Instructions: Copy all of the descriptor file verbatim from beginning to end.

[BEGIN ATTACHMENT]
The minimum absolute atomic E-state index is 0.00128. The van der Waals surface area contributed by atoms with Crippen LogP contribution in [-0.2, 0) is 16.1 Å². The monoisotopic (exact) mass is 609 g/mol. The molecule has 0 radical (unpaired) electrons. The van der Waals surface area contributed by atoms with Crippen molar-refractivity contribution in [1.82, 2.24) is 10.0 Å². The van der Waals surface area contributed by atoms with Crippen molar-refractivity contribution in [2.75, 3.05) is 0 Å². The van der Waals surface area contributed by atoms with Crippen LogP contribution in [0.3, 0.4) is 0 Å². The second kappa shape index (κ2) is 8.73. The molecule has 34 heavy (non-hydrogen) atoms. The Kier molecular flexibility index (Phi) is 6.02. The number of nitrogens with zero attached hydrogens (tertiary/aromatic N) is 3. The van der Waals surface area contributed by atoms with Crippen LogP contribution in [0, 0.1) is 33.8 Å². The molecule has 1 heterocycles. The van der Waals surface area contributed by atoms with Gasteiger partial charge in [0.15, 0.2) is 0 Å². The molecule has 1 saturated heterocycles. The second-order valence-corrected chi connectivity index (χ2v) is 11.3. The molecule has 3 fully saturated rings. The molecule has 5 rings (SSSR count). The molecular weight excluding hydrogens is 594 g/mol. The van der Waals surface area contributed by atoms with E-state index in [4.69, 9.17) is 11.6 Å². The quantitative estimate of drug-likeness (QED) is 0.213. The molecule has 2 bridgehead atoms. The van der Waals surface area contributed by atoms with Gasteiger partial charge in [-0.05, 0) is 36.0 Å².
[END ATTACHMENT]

The minimum absolute atomic E-state index is 0.00128. The van der Waals surface area contributed by atoms with Crippen LogP contribution in [-0.2, 0) is 16.1 Å². The monoisotopic (exact) mass is 609 g/mol. The molecule has 0 radical (unpaired) electrons. The van der Waals surface area contributed by atoms with Crippen molar-refractivity contribution in [1.82, 2.24) is 10.0 Å². The van der Waals surface area contributed by atoms with Crippen molar-refractivity contribution in [2.75, 3.05) is 0 Å². The van der Waals surface area contributed by atoms with Crippen LogP contribution in [0.3, 0.4) is 0 Å². The second kappa shape index (κ2) is 8.73. The molecule has 34 heavy (non-hydrogen) atoms. The Kier molecular flexibility index (Phi) is 6.02. The number of nitrogens with zero attached hydrogens (tertiary/aromatic N) is 3. The van der Waals surface area contributed by atoms with Crippen LogP contribution in [0, 0.1) is 33.8 Å². The molecule has 1 heterocycles. The van der Waals surface area contributed by atoms with Gasteiger partial charge in [0.15, 0.2) is 0 Å². The molecule has 1 saturated heterocycles. The second-order valence-corrected chi connectivity index (χ2v) is 11.3. The molecule has 3 fully saturated rings. The molecule has 5 rings (SSSR count). The molecular weight excluding hydrogens is 594 g/mol. The van der Waals surface area contributed by atoms with E-state index in [4.69, 9.17) is 11.6 Å². The quantitative estimate of drug-likeness (QED) is 0.213. The molecule has 2 bridgehead atoms. The van der Waals surface area contributed by atoms with Gasteiger partial charge in [-0.05, 0) is 36.0 Å².